A knee injury sidelined Matt Shaw two years ago, but it was a physical setback he was able to overcome. A more costly mental error has brought a sudden end to his UNLV basketball career.
Shaw failed a random drug test at the NCAA Tournament on March 18, and a one-year suspension will make him ineligible for what would have been his senior year.
UNLV officials confirmed Shaw’s suspension Tuesday, and the 6-foot-8-inch forward issued a statement admitting to his mistake.
“I tested positive for a NCAA banned substance, and it will cost me my senior season,” Shaw said. “I made a poor decision, but I take responsibility for it. I apologize to my teammates, my coaches and the fans.”
According to sources, Shaw tested positive for marijuana. He was one of four Rebels players randomly selected for NCAA-mandated drug tests after UNLV’s 69-66 first-round loss to Northern Iowa at Oklahoma City.
Shaw shot 5-for-6, made two 3-pointers and led the Rebels with 14 points against Northern Iowa. That game was the 86th and last of his career. He was expected to return as a leader in next season’s senior class with Tre’Von Willis, Derrick Jasper and Kendall Wallace.
“We are really disappointed for Matt,” coach Lon Kruger said. “He was going to be an integral part of our team next season. His teammates are disappointed as well, but they also understand that he has to take responsibility for his actions.”
Shaw averaged 7.0 points, fourth on the team, and started 11 of 30 games as UNLV finished the season 25-9. He hit a team-high 45 percent of his 3-pointers.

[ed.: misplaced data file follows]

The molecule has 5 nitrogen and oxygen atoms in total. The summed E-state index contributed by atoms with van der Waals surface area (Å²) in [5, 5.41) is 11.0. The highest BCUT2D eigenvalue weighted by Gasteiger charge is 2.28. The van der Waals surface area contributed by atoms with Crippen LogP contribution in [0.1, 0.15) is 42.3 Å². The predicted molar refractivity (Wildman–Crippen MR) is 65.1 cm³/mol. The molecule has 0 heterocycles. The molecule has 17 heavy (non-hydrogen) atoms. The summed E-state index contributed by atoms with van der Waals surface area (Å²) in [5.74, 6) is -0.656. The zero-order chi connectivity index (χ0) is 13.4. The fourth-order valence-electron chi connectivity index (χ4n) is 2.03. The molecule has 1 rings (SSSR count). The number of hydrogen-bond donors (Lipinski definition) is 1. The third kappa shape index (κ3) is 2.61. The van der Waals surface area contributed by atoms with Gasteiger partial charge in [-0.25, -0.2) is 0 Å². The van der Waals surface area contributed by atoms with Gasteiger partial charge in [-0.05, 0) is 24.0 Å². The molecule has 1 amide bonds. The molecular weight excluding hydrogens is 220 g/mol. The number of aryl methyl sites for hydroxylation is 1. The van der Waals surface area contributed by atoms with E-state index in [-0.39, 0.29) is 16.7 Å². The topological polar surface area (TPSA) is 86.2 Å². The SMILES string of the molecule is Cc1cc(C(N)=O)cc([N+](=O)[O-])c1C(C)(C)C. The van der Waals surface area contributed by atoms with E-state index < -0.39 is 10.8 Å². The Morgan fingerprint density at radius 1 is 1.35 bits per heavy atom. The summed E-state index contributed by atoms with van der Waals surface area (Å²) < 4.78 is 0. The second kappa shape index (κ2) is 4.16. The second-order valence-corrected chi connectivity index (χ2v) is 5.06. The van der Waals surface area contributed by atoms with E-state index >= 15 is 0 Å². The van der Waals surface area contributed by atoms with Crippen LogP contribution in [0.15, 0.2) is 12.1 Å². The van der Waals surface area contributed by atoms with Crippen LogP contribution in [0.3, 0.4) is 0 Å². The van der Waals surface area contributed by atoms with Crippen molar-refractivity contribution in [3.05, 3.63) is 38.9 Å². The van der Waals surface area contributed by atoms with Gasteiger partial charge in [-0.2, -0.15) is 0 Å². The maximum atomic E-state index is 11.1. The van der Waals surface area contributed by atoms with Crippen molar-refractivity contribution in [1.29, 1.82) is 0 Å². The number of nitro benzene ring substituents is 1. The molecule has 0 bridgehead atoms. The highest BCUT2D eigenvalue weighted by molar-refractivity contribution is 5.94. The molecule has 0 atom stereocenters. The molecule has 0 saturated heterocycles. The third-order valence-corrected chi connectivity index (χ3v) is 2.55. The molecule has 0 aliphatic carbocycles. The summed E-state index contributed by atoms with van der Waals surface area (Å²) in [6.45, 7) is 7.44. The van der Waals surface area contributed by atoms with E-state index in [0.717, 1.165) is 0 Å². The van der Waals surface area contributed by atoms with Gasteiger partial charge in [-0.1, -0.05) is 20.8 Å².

Shaw was forced to use his redshirt season in 2008-09 because of a torn anterior cruciate ligament in his right knee. He started seven games, played in all 35 and averaged 6.9 points and 4.0 rebounds during the 2007-08 season as the Rebels (27-8) reached the second round of the NCAA Tournament.
UNLV senior associate athletic director Jerry Koloskie said all athletes go through a “comprehensive educational process” about illegal and performance-enhancing drugs and most are subjected to random school-administered tests each year.
“We spend a lot of time educating the student-athletes,” Koloskie said. “It’s a disappointment more than anything when a student-athlete tests positive because they certainly have the knowledge and education to avoid these types of behavior.
“What we’re here to do is try to help the student-athletes. But for the action, there has to be consequences.”
Koloskie developed the policy and procedure for UNLV’s drug-testing program, which he implemented in 1984. He also served as the chair of the NCAA Committee on Competitive Safeguards from 2006 to 2008.
Koloskie said it “could be a coincidence” that Shaw was randomly selected for the NCAA’s test after the Northern Iowa game and it probably had nothing to do with him being the Rebels’ leading scorer.
Shaw, from Fairfax High School in Los Angeles, said he plans to earn his undergraduate degree this summer.
“I hope the fans will remember me for what I tried to give to this program,” he said, “and accept my apology.”
Contact reporter Matt Youmans at email@example.com or 702-387-2907.